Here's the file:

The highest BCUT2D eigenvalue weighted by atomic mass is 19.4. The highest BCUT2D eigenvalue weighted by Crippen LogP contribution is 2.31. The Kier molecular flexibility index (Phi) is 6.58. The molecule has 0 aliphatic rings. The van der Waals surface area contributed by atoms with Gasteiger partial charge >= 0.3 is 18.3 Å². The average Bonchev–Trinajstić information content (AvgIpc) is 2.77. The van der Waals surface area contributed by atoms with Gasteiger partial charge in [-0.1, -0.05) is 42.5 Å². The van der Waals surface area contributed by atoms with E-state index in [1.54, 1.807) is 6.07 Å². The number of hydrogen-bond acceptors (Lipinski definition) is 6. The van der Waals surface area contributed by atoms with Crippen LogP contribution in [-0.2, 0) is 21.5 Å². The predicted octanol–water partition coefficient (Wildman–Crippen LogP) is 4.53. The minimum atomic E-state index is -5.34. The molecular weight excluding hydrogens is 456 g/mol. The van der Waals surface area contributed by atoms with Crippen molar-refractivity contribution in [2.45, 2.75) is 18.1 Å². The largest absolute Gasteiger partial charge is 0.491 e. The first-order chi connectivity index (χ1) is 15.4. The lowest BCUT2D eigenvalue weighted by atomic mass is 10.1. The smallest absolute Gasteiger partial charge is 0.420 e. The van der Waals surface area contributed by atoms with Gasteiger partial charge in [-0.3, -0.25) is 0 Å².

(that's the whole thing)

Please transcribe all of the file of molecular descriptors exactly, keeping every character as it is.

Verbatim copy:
The highest BCUT2D eigenvalue weighted by atomic mass is 19.4. The highest BCUT2D eigenvalue weighted by Crippen LogP contribution is 2.31. The Kier molecular flexibility index (Phi) is 6.58. The molecule has 0 aliphatic rings. The van der Waals surface area contributed by atoms with Gasteiger partial charge >= 0.3 is 18.3 Å². The average Bonchev–Trinajstić information content (AvgIpc) is 2.77. The van der Waals surface area contributed by atoms with Gasteiger partial charge in [-0.1, -0.05) is 42.5 Å². The van der Waals surface area contributed by atoms with E-state index in [1.54, 1.807) is 6.07 Å². The number of hydrogen-bond acceptors (Lipinski definition) is 6. The van der Waals surface area contributed by atoms with Crippen LogP contribution in [-0.2, 0) is 21.5 Å². The predicted octanol–water partition coefficient (Wildman–Crippen LogP) is 4.53. The minimum atomic E-state index is -5.34. The molecular weight excluding hydrogens is 456 g/mol. The van der Waals surface area contributed by atoms with Crippen molar-refractivity contribution in [2.45, 2.75) is 18.1 Å². The largest absolute Gasteiger partial charge is 0.491 e. The first-order chi connectivity index (χ1) is 15.4. The lowest BCUT2D eigenvalue weighted by atomic mass is 10.1. The smallest absolute Gasteiger partial charge is 0.420 e. The van der Waals surface area contributed by atoms with Gasteiger partial charge in [-0.3, -0.25) is 0 Å².